In video games, there are many games that involve evil plush toys as enemies or challenges. Some examples are "Five Nights at Freddy's" and its series, "Little Nightmares" and its sequel, "Evil Plush Toy Horror" and its supermarket and factory levels, "Tattletail" and its Furby-like toy, "Among the Sleep" and its teddy bear companion, and "Hello Neighbor" and its basement level .
In art, there are many artists who create evil plush toys as sculptures or paintings. Some examples are Patricia Waller and her crocheted horrors, Lee Howard and his zombie teddy bears, Scott Radke and his eerie marionettes, Junker Jane and her monster dolls, and Jason Freeny and his anatomical toys .
In real life, there are some cases of evil plush toys that have been reported or claimed by people. Some examples are Robert the Doll and his alleged curse, Annabelle the Doll and her supposed haunting, Peggy the Doll and her paranormal activity, Harold the Doll and his mysterious history, and Mandy the Doll and her creepy behavior .
Why do we find evil plush toys scary?
Evil plush toys are scary because they violate our expectations and challenge our sense of reality. They are supposed to be cute, friendly, and harmless, but they turn out to be ugly, hostile, and dangerous. They are supposed to be inanimate, passive, and silent, but they become animate, active, and vocal. They are supposed to be loyal, comforting, and protective, but they betray, hurt, and threaten us. There are three main psychological factors that contribute to our fear of evil plush toys: the uncanny valley effect, the betrayal of innocence, and the fear of the unknown.
The uncanny valley effect
The uncanny valley effect is a phenomenon that occurs when something looks or behaves almost human, but not quite. It creates a sense of unease and discomfort in the observer, as they perceive something as familiar but also strange. This effect is often triggered by robots, dolls, or other human-like objects that have subtle flaws or imperfections in their appearance or movement. Evil plush toys can elicit this effect because they resemble animals or humans, but they have exaggerated or distorted features, such as large eyes, sharp teeth, or unnatural colors. They also move or speak in unnatural ways, such as jerking, twitching, or whispering .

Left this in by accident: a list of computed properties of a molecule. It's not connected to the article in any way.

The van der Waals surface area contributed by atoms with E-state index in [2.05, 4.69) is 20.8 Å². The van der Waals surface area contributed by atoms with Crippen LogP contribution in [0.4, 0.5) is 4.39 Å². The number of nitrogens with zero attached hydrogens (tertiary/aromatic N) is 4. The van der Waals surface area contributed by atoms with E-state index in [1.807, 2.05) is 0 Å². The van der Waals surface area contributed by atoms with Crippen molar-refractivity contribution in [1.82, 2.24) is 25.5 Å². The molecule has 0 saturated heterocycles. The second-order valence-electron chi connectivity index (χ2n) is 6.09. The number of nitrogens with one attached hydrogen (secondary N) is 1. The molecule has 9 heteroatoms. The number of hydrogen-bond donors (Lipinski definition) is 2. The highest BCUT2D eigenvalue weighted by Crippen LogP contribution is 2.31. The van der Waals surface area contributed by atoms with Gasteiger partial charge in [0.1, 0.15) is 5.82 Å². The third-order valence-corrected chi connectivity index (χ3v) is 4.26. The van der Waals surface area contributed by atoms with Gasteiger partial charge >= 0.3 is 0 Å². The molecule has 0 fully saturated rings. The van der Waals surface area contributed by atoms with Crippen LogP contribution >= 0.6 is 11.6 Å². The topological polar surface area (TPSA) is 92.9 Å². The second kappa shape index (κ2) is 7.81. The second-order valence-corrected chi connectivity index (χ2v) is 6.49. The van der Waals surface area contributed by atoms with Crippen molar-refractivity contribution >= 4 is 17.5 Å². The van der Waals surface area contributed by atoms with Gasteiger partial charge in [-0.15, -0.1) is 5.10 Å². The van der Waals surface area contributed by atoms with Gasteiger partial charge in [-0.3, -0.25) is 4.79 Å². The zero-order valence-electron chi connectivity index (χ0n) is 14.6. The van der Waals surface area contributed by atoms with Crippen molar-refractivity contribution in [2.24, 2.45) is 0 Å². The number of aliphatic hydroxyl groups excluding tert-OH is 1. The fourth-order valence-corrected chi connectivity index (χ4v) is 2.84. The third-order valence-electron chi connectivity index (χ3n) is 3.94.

The betrayal of innocence
The betrayal of innocence is a theme that involves the corruption or destruction of something pure, naive, or vulnerable. It creates a sense of anger and sadness in the observer, as they witness something that should be protected being harmed or exploited. This theme is often used in horror stories that involve children, animals, or other innocent victims being abused or killed by evil forces. Evil plush toys can evoke this theme because they are associated with childhood, playfulness, and joy, but they become instruments of violence, cruelty, and evil. They also take advantage of our trust and attachment to them, as they use their cuteness and charm to deceive or manipulate us .
The fear of the unknown
The fear of the unknown is a primal emotion that arises when we face something unfamiliar, unpredictable, or incomprehensible. It creates a sense of anxiety and curiosity in the observer, as they try to understand or cope with something that is beyond their control or knowledge. This emotion is often aroused by horror stories that involve supernatural, paranormal, or mysterious phenomena that defy logic or explanation. Evil plush toys can trigger this emotion because they are often linked to occult, magical, or scientific forces that give them life or power. They also hide their true intentions or origins from us, as they keep secrets or lie about their identity .
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Summary of main points
In conclusion, evil plush toy horror is a subgenre of horror that involves plush toys, stuffed animals, dolls, or other soft and cute objects that turn out to be evil, possess